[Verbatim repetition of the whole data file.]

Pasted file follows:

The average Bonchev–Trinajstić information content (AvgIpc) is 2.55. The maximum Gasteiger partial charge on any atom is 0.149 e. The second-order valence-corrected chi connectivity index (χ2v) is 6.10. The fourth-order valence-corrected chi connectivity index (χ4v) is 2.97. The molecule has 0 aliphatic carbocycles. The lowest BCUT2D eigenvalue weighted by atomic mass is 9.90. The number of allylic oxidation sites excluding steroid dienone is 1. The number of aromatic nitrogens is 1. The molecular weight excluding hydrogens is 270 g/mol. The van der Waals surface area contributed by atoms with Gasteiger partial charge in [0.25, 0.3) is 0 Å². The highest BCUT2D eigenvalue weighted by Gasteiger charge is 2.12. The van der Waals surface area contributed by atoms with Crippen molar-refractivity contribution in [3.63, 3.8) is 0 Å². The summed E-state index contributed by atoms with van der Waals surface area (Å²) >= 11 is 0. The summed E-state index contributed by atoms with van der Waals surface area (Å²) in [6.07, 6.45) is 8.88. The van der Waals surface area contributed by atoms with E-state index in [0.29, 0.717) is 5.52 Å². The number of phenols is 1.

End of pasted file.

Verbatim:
The average Bonchev–Trinajstić information content (AvgIpc) is 2.55. The maximum Gasteiger partial charge on any atom is 0.149 e. The second-order valence-corrected chi connectivity index (χ2v) is 6.10. The fourth-order valence-corrected chi connectivity index (χ4v) is 2.97. The molecule has 0 aliphatic carbocycles. The lowest BCUT2D eigenvalue weighted by atomic mass is 9.90. The number of allylic oxidation sites excluding steroid dienone is 1. The number of aromatic nitrogens is 1. The molecular weight excluding hydrogens is 270 g/mol. The van der Waals surface area contributed by atoms with Gasteiger partial charge in [0.25, 0.3) is 0 Å². The highest BCUT2D eigenvalue weighted by Gasteiger charge is 2.12. The van der Waals surface area contributed by atoms with Crippen molar-refractivity contribution in [3.63, 3.8) is 0 Å². The summed E-state index contributed by atoms with van der Waals surface area (Å²) >= 11 is 0. The summed E-state index contributed by atoms with van der Waals surface area (Å²) in [6.07, 6.45) is 8.88. The van der Waals surface area contributed by atoms with E-state index in [0.29, 0.717) is 5.52 Å². The number of phenols is 1.